Antiquing Furniture

With this easy method you can create an antique in an afternoon.
Sandra Allen Lynn

A new piece of pine furniture doesn't offer the charm of an antique. Inevitable scrapes and dents give character to old pine, but new pine can be aged easily with this distressing technique, plus an application of a special glaze. You can find inexpensive new pine furniture at unfinished furniture stores as well as some home-supply stores.

To begin the distressing, gather a variety of household tools. Use a hammer (gently) to make indentions and tap a bradawl (or hammer a nail) into the wood in tight clusters to simulate worm holes. A craft knife can be used to make scratches and chip away little pieces of wood along the edges. Use a screwdriver to add dents. You can also hit the wood with a chain to make a string of indentions. Not all of these are necessary, but use different tools to achieve a variety of marks.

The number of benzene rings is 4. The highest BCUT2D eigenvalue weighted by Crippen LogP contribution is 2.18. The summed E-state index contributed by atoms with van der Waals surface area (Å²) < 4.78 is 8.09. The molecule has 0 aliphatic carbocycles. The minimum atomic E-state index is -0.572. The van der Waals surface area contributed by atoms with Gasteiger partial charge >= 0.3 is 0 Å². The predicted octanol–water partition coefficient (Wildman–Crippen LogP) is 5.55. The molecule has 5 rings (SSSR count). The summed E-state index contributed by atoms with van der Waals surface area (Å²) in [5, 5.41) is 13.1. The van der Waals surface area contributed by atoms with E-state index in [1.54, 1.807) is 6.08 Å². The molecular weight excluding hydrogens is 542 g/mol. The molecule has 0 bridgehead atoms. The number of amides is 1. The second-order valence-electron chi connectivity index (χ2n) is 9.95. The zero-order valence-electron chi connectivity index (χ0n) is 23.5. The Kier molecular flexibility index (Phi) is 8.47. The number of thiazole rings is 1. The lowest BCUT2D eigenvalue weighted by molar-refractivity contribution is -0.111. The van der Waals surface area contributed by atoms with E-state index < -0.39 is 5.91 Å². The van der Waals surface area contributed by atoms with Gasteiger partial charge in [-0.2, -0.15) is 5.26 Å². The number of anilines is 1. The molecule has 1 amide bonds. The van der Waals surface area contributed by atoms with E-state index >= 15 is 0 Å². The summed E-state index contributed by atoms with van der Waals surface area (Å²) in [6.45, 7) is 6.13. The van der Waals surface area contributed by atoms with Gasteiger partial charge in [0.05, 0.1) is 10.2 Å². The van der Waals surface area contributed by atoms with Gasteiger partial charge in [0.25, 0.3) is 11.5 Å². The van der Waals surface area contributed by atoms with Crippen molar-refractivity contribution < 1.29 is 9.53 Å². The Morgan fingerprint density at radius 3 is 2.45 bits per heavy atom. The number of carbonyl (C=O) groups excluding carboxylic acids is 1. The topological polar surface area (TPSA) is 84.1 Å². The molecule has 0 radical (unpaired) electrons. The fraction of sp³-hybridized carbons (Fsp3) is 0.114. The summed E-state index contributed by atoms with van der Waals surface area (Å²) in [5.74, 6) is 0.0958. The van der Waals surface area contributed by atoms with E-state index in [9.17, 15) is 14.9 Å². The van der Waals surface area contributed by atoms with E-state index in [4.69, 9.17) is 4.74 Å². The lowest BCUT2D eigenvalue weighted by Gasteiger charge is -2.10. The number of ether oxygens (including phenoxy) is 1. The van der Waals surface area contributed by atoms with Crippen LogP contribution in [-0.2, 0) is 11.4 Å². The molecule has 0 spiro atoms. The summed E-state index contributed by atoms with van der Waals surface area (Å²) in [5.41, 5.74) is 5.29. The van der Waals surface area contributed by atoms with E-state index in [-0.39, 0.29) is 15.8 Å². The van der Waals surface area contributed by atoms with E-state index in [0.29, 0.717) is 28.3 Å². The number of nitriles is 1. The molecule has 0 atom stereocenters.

STEP 1: Remove drawers, and stand them on end. Sand any rough areas with a medium-grade sandpaper or sanding sponge; then smooth the surface with a fine-grade paper. Wipe all surfaces free of dust with tack cloth. Using a variety of tools, distress the wood as described above. Wipe the furniture again with tack cloth.

STEP 2: Mix 8 ounces of white glue with 16 ounces of water, and stir well. Add 2 ounces of raw umber artist acrylic paint and 1 ½ ounces of raw sienna. Stir until thoroughly mixed, making sure no lumps are left. (A whisk is helpful.) Using a 2-inch brush, paint the glaze on the surface.

STEP 3: With a cotton cloth folded into a flat pad, rub the glaze into the wood. Pay close attention to the distressed areas, being sure the glaze settles inside the cuts and holes. Work on one surface at a time--sides, top, etc. Allow the glaze to dry for 1 to 2 hours.

STEP 4: Apply clear paste wax to the entire piece of furniture using a cotton cloth; then buff with a clean cloth to achieve a low sheen.